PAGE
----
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Monday, April 6, 2015

On Education - Elizabeth Bentley

December 1789

When infant Reason first exerts her sway,
And new-formed thoughts their earliest charms display;
Then let the growing race employ your care
Then guard their opening minds from Folly's snare;
Correct the rising passions of their youth,
Teach them each serious, each important truth;
Plant heavenly virtue in the tender breast,
Destroy each vice that might its growth molest;
Point out betimes the course they should pursue;
Then with redoubled pleasure shall you view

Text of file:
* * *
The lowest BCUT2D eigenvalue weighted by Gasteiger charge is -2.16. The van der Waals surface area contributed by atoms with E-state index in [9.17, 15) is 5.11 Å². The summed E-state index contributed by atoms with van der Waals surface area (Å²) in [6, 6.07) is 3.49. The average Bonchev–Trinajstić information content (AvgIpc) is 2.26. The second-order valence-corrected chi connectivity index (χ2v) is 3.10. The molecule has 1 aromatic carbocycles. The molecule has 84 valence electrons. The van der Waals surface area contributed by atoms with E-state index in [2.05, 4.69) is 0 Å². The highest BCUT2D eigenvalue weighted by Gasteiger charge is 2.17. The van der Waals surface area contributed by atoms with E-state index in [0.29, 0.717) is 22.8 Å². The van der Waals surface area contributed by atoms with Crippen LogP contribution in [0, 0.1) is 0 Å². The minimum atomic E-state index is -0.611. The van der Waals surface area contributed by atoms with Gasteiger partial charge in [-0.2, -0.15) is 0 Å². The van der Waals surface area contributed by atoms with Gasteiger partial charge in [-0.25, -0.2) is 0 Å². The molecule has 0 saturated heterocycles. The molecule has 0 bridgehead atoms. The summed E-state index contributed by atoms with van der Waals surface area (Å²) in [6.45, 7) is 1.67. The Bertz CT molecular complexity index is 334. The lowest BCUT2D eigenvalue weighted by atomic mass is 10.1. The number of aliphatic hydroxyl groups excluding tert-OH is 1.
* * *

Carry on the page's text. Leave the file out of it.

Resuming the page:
Their reason strengthen as their years increase,
Their virtue ripen and their follies cease;
Like corn sown early in the fertile soil,
The rich harvest shall repay your toil.










As someone who has been an educator, and knows many other educators, this poem couldn't help but make me smile a bit.  Despite some disagreements I have with Elizabeth Bentley's views on what the exact role of education is (I'm less for programming than she is), it's clear that we agree on the main thing: education is insurance for the future and investing in the education of the young is the surest way to guarantee our futures.  I think all educators can relate to the desire for one's pupils to grow in a healthy manner, too, even if I don't think it's our job to "plant heavenly virtue."

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